DEVELOPMENT OF INTRAOCULAR DELIVERY SYSTEM FOR CONTROLLED RELEASE OF THERAPEUTIC AGENTS USED IN THE TREATMENT OF PCO
Joint Event on World Congress on BIOCHEMISTRY AND ENZYMOLOGY & 2nd Global Conference on TISSUE ENGINEERING AND REGENERATIVE MEDICINE, STEM CELL RESEARCH
March 25-26, 2019 | Amsterdam, Netherlands
University of East Anglia, UK
Posters & Accepted Abstracts : J Genet Mol Biol
Cataract is the primary cause of blindness worldwide. Currently, the most effective treatment is surgery with implantation of an intraocular lens (IOL). Even though this procedure has proven effective in restoring vision, cataract shows a very high recurrence rate. This is due to the wound-healing response triggered by the lens epithelial cells that remain in the portion of the natural lens that is left after surgery. As a result, these cells undergo a transdifferentiation process, they encroach onto the posterior side of the IOL and deposit aberrant extracellular matrix proteins. Consequently, a secondary cataract forms. This pathology is also known as posterior capsule opacification (PCO). Due to the difficulties encountered when attempting to treat it, prevention of this disease is preferable. This can be achieved by formulating IOLs with biomaterials that can modulate cell adhesion, by including elements of design that control cell migration or by administering chemical agents that block the signalling pathways that lead to the development of PCO. Drug delivery systems using intraocular implants as platforms for their assembly have been developed to dispense drugs during surgery. While research on this area has shown promising results, there are still some issues that need to be overcome, such as the premature release of the drug. The present project aims to address these limitations by creating a hydrogel-based delivery system formulated to release a therapeutic agent for reduction of PCO only when this disorder starts to develop. This delivery system uses an IOL as a vehicle, thus making it minimally invasive for the patient. The drug that has been used in this study is an anti-VEGF molecule that has been shown to reduce PCO in recently published studies. The efficiency of this system has been evaluated through in vitro studies of release in a 2D cell culture system, and its effects on the cellular responses have been assessed.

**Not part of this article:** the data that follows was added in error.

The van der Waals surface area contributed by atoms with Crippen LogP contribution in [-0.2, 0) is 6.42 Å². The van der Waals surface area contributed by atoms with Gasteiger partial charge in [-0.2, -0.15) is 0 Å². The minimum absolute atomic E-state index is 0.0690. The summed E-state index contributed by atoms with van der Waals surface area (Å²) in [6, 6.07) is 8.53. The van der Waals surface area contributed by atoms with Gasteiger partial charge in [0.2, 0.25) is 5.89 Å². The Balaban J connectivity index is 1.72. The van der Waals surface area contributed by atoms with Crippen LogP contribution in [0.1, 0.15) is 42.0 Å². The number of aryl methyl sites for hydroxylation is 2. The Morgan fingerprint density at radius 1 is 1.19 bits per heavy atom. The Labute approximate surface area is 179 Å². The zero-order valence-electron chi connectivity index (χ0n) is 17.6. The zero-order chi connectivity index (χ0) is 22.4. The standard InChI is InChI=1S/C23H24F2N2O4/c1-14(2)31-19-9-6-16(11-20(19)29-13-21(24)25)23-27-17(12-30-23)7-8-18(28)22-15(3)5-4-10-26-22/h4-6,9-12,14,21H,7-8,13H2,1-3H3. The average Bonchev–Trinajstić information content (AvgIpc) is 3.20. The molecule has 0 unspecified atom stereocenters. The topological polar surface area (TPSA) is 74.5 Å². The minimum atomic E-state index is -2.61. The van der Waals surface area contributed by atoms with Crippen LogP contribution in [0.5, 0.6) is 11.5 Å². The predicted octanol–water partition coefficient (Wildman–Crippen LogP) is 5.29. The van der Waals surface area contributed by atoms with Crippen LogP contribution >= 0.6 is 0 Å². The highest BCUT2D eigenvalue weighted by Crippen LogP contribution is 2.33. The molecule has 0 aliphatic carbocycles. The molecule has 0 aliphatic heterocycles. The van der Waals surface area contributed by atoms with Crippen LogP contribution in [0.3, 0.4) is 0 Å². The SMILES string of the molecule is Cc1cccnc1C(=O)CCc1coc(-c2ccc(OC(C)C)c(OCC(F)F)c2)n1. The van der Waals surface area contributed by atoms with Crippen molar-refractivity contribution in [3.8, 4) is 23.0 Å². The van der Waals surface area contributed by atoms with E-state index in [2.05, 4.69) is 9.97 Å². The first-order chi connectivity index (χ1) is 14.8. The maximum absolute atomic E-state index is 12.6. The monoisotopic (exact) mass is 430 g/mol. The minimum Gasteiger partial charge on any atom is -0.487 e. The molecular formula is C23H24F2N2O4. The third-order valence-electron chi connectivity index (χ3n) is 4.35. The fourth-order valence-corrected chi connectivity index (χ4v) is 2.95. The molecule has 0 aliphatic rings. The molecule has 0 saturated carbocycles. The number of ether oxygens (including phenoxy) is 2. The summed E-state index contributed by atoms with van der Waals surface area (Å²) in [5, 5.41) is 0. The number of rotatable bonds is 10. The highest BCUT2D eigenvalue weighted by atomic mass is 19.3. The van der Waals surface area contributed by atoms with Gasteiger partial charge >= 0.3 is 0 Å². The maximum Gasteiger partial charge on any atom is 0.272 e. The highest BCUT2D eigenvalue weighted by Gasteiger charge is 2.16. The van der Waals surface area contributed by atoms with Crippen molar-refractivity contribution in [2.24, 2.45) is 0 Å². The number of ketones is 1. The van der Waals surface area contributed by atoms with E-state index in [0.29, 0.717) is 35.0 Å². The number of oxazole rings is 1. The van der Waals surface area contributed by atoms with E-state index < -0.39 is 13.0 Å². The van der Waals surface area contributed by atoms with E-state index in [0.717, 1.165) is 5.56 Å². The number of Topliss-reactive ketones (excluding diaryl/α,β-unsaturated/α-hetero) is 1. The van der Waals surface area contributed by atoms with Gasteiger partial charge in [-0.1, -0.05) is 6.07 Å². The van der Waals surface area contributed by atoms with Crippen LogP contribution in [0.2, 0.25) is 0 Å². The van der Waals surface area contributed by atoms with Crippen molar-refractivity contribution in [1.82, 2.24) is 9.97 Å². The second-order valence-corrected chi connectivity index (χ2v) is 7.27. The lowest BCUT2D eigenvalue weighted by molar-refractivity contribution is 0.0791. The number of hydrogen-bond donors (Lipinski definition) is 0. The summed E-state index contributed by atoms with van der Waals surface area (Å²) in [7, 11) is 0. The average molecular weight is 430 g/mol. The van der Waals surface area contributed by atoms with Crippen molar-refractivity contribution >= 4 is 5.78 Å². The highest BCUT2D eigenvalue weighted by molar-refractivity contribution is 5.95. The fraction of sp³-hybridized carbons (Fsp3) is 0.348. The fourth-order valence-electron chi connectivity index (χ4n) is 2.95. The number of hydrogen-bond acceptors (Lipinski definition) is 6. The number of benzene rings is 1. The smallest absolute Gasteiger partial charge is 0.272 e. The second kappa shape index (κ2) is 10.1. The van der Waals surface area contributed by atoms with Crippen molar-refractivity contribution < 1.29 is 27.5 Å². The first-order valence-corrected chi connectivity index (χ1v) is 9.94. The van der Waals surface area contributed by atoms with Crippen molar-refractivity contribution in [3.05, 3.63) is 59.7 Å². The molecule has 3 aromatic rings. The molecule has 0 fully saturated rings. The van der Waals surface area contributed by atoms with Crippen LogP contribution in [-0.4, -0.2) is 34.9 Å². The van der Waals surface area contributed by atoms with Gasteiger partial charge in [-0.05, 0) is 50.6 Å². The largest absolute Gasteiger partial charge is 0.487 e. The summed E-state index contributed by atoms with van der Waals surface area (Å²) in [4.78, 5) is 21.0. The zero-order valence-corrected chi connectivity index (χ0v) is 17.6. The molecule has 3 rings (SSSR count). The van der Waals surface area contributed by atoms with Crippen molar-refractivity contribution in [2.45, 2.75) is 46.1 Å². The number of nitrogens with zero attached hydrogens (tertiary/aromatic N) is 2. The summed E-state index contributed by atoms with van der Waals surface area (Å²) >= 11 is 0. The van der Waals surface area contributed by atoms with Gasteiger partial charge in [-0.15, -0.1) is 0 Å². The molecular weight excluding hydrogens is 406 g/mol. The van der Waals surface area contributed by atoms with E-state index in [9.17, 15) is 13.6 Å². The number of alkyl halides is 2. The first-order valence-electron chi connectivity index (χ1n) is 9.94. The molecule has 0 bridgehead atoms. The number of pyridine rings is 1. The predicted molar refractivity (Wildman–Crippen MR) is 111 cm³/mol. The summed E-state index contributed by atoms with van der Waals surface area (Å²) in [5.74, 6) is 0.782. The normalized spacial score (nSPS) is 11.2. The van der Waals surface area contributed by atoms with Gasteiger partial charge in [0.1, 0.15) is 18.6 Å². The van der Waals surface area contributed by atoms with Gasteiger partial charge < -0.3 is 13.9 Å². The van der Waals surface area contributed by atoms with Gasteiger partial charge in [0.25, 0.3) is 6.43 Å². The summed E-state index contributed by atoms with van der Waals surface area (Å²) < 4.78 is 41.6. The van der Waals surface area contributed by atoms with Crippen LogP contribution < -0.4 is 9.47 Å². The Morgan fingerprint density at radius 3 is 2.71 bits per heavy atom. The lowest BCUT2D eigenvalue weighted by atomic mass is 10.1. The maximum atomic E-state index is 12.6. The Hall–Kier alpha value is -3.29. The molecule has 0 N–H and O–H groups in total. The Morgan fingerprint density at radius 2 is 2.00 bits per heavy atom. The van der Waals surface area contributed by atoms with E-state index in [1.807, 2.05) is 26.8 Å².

Veronica Hidalgo-Alvarez is undertaking her PhD in Bioengineering at the University of East Anglia (UK) under the supervision of Aram Saeed and Michael wormstone. She graduated in 2013 with a MSc in Biotechnology from the University of Leon (Spain). After that, she undertook a placement at the Cancer Research Centre, affiliated with the University of Liverpool, where she worked on the detection of biomarkers for lung cancer. This was followed by a second placement at the Institute of Ageing and Chronic Disease, in the same University, working on the characterization of the limbal stem cell niche in the eye.
E-mail: [email protected]